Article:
Tank tops can be very comfortable, but remember that the more skin you expose, the more time you have to spend putting on sunscreen. Consider covering up with lighter fabrics to help manage your sun exposure.

Also, remember to pack for layers, like lightweight jackets or cardigans. Even tropical destinations can cool off in the evening, so keeping an extra layer around can make the difference between a fun adventure and an uncomfortable evening. Air conditioning can also vary widely between restaurants, hotels and public transit, so a lightweight jacket might even be useful during the day. Leggings are also a good option for fashion-conscious travelers heading out on nighttime adventures.

3. Plan your sunscreen, bug repellent and allergy medication usage

While some may find sunscreen a pain to keep safe in your suitcase, packing it may be better than buying it at your destination. Your sunscreen brand and selection options may be limited if you wait to buy it, and you may find yourself stuck with a product that’s inconvenient or insufficient for your needs. It may also be cheaper to pack sunscreen. For most U.S. destinations, you can probably access the same general types of sunscreen across the country, but do your research for overseas destinations.

The same rule applies to bug repellant and allergy medication. Some destinations have mosquitoes almost year-round, and you may need bug repellant even if you’re not going into the woods. Unfamiliar flowers and trees can trigger allergy symptoms that keep you from fully enjoying your trip. Research your destination carefully to determine your best options.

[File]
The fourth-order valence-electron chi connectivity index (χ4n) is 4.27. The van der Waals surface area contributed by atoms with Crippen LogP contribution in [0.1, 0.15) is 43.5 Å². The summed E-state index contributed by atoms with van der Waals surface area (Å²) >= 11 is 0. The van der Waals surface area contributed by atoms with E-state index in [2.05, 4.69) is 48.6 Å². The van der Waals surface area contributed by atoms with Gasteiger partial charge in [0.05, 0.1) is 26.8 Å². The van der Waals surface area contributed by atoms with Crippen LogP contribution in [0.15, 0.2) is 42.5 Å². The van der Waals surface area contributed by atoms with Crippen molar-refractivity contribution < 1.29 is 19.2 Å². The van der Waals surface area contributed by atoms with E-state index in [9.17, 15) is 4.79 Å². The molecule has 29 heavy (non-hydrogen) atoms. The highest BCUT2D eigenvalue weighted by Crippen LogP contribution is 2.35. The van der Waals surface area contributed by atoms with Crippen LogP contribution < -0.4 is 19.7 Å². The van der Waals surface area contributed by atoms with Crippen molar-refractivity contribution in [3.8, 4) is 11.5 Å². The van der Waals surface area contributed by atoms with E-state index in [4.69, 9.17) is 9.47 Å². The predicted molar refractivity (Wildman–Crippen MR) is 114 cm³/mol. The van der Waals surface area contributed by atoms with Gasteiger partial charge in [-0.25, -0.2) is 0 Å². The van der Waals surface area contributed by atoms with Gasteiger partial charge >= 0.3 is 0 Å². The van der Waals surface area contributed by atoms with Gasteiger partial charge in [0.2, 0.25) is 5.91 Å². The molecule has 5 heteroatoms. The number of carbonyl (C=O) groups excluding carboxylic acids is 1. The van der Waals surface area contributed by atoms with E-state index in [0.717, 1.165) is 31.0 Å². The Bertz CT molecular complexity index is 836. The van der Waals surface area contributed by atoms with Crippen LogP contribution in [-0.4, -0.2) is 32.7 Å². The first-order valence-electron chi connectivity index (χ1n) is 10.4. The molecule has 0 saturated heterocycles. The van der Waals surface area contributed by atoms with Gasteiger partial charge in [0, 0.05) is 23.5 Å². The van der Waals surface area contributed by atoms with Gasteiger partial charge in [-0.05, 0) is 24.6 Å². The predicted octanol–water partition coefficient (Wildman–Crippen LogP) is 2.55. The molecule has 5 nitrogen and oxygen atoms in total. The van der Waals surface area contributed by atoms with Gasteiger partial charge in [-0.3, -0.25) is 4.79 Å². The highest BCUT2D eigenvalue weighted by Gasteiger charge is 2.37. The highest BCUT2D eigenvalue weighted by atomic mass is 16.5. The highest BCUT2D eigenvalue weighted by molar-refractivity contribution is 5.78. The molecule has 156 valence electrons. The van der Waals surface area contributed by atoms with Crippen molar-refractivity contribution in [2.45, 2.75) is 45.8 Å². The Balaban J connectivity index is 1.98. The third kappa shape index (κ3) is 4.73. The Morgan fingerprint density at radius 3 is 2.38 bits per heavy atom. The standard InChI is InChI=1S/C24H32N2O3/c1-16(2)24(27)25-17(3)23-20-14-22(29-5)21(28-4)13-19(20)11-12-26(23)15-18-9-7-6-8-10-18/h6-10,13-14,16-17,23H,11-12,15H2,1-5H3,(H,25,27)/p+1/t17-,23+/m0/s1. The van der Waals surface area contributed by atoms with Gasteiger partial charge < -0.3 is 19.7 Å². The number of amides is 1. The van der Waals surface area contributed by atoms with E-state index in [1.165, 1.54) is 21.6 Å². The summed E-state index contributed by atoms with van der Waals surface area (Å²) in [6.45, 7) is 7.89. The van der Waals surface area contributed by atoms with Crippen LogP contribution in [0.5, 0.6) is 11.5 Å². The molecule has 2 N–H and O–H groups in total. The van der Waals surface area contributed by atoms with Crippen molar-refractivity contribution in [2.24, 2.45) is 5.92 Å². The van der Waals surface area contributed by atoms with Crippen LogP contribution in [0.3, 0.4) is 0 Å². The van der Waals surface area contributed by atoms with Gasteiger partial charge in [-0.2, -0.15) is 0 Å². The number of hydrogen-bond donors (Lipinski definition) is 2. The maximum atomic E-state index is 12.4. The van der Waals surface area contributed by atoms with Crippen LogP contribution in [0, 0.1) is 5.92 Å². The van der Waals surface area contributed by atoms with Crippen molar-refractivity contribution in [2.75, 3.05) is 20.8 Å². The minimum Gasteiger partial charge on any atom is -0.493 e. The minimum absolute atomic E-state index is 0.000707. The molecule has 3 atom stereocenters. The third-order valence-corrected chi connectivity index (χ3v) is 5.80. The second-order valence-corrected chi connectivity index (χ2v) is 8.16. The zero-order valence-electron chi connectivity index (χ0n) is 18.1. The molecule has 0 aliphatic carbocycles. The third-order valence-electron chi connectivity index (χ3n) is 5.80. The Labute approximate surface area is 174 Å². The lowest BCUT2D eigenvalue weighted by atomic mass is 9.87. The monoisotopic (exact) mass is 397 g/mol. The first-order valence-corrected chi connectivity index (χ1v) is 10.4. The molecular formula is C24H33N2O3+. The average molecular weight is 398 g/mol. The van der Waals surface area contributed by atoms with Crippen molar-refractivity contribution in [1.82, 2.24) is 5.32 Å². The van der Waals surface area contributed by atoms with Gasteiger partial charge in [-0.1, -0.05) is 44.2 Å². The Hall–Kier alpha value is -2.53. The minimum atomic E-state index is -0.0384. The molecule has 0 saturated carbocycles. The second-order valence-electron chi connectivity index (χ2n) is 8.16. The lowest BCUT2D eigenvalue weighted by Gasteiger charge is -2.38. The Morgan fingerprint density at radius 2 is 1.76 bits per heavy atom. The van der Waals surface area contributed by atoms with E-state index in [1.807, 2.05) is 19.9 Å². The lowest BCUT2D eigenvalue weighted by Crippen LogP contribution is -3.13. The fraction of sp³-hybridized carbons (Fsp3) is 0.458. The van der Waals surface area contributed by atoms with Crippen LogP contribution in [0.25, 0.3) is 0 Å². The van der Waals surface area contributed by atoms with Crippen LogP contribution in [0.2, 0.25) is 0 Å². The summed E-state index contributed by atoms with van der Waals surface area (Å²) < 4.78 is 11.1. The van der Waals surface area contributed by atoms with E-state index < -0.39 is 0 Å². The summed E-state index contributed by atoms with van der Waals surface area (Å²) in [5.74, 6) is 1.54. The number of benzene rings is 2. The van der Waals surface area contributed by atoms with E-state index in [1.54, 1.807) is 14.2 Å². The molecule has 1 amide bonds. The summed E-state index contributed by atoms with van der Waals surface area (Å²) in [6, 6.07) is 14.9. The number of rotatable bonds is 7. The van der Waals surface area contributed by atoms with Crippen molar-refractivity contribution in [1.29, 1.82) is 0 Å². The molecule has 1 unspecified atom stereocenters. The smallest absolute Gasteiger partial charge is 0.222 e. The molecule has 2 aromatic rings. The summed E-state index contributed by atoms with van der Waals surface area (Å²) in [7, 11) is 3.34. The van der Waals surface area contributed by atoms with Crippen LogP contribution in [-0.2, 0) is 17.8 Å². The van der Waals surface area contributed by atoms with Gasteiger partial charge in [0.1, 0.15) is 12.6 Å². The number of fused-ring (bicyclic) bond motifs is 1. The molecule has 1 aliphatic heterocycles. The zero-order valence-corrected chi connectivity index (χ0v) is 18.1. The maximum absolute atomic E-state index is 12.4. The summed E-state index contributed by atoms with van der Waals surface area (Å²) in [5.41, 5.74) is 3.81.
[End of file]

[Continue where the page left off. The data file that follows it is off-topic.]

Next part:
Remember that some airlines or countries may have restrictions on bug repellent ingredients, aerosol cans or medication ingredients.

4. Pick a bag that suits your needs

Lugging around multiple bags after a day of fun can put a damper on the rest of your evening. It can also be troublesome to forget a bag of souvenirs, food or a water bottle someplace because you had too many bags to keep track of.

If you’re traveling alone, a small carry-on suitcaseor cheap backpack may suffice, but running around with children makes a large backpack mandatory. Look for something with padded straps made of a material that is breathable. An ideal warm-weather backpack will also have easily accessible space for water bottles, as well as room for souvenirs and snacks. If you’re planning a day at the beach, pack plastic bags for storing wet swimsuits.

5. Print out your transit options and safety plans

Nothing is less fun than lugging around a giant suitcase in 90° F weather because you misunderstood how the bus system works and there are no taxis in sight. Triple-check your plan for getting from the airport to your hotel and have a written backup plan in case something goes wrong. Also, keep a phone number for a local taxi company saved to your phone in case you truly need it after a day in the sun, and make sure you know how to quickly get to the hospital in case of accidents.

In many warmer regions, sudden storms can mess up a dream vacation. Popular warm-weather tourist destinations can be prone to storms in certain seasons, so make sure to familiarize yourself with the area’s flood, tsunami or other natural disaster evacuation plans, and even pack a printed copy, if possible.